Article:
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  Controlling video stimuli in sign language and gesture research: The OpenPoseR package for analyzing OpenPose motion tracking data in R

Trettenbrein, P., & Zaccarella, E. (2021). Controlling video stimuli in sign language and gesture research: The OpenPoseR package for analyzing OpenPose motion tracking data in R. Frontiers in Psychology, 12: 628728. doi:10.3389/fpsyg.2021.628728.

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Trettenbrein_Zaccarella_2021.pdf (Publisher version), 581KB
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Trettenbrein, Patrick1, 2, Author              
Zaccarella, Emiliano1, Author              
Affiliations:
1Department Neuropsychology, MPI for Human Cognitive and Brain Sciences, Max Planck Society, ou_634551              
2International Max Planck Research School on Neuroscience of Communication: Function, Structure, and Plasticity, MPI for Human Cognitive and Brain Sciences, Max Planck Society, Leipzig, DE, ou_2616696              

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Free keywords: R; Linguistics; Psychology; Neuroscience; Sign language; Gesture; Video stimuli
 Abstract: Researchers in the fields of sign language and gesture studies frequently present their participants with video stimuli showing actors performing linguistic signs or co-speech gestures. Up to now, such video stimuli have been mostly controlled only for some of the technical aspects of the video material (e.g., duration of clips, encoding, framerate, etc.), leaving open the possibility that systematic differences in video stimulus materials may be concealed in the actual motion properties of the actor’s movements. Computer vision methods such as OpenPose enable the fitting of body-pose models to the consecutive frames of a video clip and thereby make it possible to recover the movements performed by the actor in a particular video clip without the use of a point-based or markerless motion-tracking system during recording. The OpenPoseR package provides a straightforward and reproducible way of working with these body-pose model data extracted from video clips using OpenPose, allowing researchers in the fields of sign language and gesture studies to quantify the amount of motion (velocity and acceleration) pertaining only to the movements performed by the actor in a video clip. These quantitative measures can be used for controlling differences in the movements of an actor in stimulus video clips or, for example, between different conditions of an experiment. In addition, the package also provides a set of functions for generating plots for data visualization, as well as an easy-to-use way of automatically extracting metadata (e.g., duration, framerate, etc.) from large sets of video files.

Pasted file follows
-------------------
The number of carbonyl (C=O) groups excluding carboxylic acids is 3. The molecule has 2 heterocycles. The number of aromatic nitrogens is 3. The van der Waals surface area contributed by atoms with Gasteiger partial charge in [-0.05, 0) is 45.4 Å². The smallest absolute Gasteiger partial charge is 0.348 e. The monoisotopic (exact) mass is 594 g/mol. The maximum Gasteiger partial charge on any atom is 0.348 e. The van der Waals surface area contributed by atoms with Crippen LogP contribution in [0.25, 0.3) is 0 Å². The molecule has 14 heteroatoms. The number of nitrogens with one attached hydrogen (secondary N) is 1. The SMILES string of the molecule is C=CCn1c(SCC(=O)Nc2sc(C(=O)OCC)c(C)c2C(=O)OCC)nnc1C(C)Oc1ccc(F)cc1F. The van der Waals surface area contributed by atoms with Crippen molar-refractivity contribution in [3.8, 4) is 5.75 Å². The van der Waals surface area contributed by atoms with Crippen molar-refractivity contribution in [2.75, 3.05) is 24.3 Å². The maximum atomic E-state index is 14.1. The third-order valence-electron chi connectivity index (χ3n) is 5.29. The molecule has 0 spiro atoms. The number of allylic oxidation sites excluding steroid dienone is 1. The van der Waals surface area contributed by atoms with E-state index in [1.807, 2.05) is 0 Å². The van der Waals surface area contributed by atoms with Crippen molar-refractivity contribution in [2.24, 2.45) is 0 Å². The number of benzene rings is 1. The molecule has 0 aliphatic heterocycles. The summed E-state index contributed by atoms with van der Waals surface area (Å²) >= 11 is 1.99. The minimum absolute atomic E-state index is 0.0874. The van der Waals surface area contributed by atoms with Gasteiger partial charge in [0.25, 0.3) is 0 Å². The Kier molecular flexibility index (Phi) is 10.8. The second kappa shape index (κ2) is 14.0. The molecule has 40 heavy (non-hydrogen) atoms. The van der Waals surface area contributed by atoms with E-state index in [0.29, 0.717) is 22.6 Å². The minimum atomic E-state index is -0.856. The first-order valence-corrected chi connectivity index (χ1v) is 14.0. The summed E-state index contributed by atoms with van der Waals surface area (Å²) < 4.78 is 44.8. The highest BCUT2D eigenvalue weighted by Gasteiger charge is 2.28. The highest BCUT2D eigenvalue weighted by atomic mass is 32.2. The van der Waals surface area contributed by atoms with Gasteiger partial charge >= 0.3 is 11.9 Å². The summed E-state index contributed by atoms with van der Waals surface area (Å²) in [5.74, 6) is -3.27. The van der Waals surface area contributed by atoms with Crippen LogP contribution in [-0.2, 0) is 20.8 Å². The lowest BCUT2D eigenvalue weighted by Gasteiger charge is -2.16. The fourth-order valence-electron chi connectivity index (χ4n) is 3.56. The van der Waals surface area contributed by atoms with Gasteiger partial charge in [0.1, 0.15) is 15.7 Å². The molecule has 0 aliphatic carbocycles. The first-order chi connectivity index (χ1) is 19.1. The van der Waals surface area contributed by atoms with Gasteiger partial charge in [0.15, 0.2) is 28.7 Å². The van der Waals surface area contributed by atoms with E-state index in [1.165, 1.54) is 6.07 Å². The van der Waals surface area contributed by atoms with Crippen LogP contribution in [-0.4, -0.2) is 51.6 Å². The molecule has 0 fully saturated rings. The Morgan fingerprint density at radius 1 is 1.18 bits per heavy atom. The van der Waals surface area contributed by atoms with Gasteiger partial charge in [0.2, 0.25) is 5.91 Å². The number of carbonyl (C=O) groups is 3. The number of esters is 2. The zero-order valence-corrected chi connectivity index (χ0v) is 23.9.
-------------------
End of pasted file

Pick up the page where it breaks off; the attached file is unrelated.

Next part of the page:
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Language(s): eng - English
 Dates: 2020-11-122021-01-292021-02-19
 Publication Status: Published online
 Pages: -
 Publishing info: -
 Table of Contents: -
 Rev. Type: Peer
 Identifiers: DOI: 10.3389/fpsyg.2021.628728
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Title: Frontiers in Psychology
  Abbreviation : Front Psychol
Source Genre: Journal
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Publ. Info: Pully, Switzerland : Frontiers Research Foundation
Pages: - Volume / Issue: 12 Sequence Number: 628728 Start / End Page: - Identifier: ISSN: 1664-1078
CoNE: https://pure.mpg.de/cone/journals/resource/1664-1078